Multiple Belonging

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by Fr. Michael Holleran

In our fractured era, multiple attributes are sometimes a badge of pride and a promise of healing, everything from biracial to bisexual; but, at the same time, group think and tribal belonging erect protective walls and defenses, powerful forces that militate against unity, and expose the fear of that global community which is our deepest identity and most urgent call.

In this context, the Double Belonging advocated by my friend, Dr. Paul Knitter, the internationally recognized theologian of interfaith exploration, is all the more alluring and timely. For him, this approach means: being ardently and securely rooted in a primary tradition, often of one’s birth and culture, while simultaneously receiving substantial nourishment and inspiration from another religious tradition. Triple and Quadruple are also possibilities, within our human limitations! We quickly note this is not the same as syncretism — merging traditions while blithely picking whatever elements are shiny enough to attract the eye. On the contrary, as long as the integrity of the traditions is respected, with mature guidance and reflection, many wondrous correspondences and opportunities for mutual enrichment are swiftly revealed.

A major practitioner, before the time, of such an approach is Huston Smith, whose textbook “The World’s Religions” is a handbook for anyone seeking light and warmth in this domain. He exhibited not only an appreciative and enthusiastic interest in the world’s religious traditions, but also a lively desire to taste and savor them. In that, he exemplifies the several levels of Multiple Belonging that are open to us.

At the very least, I staunchly assert that every educated person on the planet today needs to have a basic knowledge and sympathetic understanding of the world’s major religious traditions. In our contemporary global community, and considering the unrelenting importance of religion in social and political life, such rudimentary awareness should be esteemed as basic as mathematics or literacy. Indeed, it is spiritual literacy. And if the verdict is not “sympathetic,” then either the religion has not been properly understood, and/or the seeker’s psychological and cultural biases have not been exposed and treated.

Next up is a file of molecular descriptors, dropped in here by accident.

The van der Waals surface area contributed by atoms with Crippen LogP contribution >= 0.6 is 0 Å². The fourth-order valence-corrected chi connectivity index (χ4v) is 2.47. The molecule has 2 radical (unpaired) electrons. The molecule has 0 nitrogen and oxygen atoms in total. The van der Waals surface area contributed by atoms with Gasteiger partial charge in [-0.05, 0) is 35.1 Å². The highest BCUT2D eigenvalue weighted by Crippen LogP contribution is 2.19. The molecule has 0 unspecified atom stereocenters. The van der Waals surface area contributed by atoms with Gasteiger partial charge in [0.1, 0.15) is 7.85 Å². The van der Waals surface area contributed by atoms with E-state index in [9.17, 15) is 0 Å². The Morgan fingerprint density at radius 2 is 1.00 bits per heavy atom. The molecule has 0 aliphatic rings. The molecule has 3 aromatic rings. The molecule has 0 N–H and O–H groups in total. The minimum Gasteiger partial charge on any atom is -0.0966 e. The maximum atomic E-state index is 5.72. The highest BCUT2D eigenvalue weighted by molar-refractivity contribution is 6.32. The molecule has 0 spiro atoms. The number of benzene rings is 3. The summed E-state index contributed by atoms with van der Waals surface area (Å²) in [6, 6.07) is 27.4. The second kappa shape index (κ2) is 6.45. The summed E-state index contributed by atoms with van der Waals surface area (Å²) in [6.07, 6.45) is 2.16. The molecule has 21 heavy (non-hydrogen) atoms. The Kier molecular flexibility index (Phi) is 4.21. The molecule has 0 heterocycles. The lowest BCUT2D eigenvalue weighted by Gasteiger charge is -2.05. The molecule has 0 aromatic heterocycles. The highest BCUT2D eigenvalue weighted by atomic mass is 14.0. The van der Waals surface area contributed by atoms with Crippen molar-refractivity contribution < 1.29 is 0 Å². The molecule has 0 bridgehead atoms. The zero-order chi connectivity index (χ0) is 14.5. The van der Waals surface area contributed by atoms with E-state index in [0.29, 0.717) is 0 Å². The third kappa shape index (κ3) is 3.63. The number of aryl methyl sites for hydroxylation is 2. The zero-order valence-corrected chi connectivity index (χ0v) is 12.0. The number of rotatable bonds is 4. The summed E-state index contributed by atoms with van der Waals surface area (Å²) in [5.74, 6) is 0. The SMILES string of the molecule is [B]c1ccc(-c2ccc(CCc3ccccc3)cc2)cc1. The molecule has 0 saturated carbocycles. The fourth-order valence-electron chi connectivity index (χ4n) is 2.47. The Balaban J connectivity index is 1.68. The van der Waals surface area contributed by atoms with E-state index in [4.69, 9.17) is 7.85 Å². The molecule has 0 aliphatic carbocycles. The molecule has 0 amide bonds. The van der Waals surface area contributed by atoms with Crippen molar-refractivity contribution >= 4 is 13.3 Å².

Beyond that, according to each one’s attraction and call, we can delve more deeply. The benefits are many, as outlined in Dr. Knitter’s wonderfully candid and personal work, “Without Buddha I Could Not Be a Christian.” Not only do we have the privilege of mining the inestimable riches of other traditions, but these discoveries can help us to appreciate hidden or forgotten dimensions of our own original tradition, sometimes in ways that would have remained buried otherwise.

For example, Buddhism is often reproached for being impersonal or atheist, whereas there is simply, from the beginning, a refusal to name or categorize what is recognized, especially in Mahayana, as an ineffable mystery. The mystics of all traditions perpetually remind us of this. In our Christian West, for example, this is the apophatic way, from the Greek signifying a refusal to speak. We have become so enamored throughout history of formulas and dogmas and clear concepts, including and especially about God and Trinity, that we need this salutary slap to remind us of the utter inadequacy of any words. St. John Chrysostom wrote a treatise around the year 400 against Eunomius, who insisted that at least the phrase “Unbegotten” could adequately express the divine mystery. St. John insisted rather on the ineffability of God. As St. Augustine famously reminds us, “If you’ve grasped it, it isn’t God!” (“Si comprehenderis, non est Deus.”)

Conversely, the laudable emphasis in the West today on human dignity and human rights, both in politics and religion, as well as on the environment, can be a reminder to Eastern traditions like Hinduism and Buddhism of the call to active compassion in the external arena, the need to uphold and protect the sublime dignity of human beings, and of all life, that is enshrined in their understanding of the world.

Hence, the ideal is for all of us first to know well our own tradition, and enthusiastically share its riches with all our brothers and sisters in the human family, and then also be open to the gifts we can likewise receive. A fair exchange!

 And remember, in the celestial realms, there is no competition, only collaboration; otherwise, the realms would not be celestial! One can well imagine and experience that there is an ordering of roles and identities, but this is doubtless at the service of teamwork, and not of hierarchical posturing. And anyway, ultimately All is One, again as all traditions eloquently affirm! (Cf., for example, John 17: 20-26).


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Writing to inspire mindfulness, contemplation and wholesome living, by Copper Beech master teachers, students and contributors.

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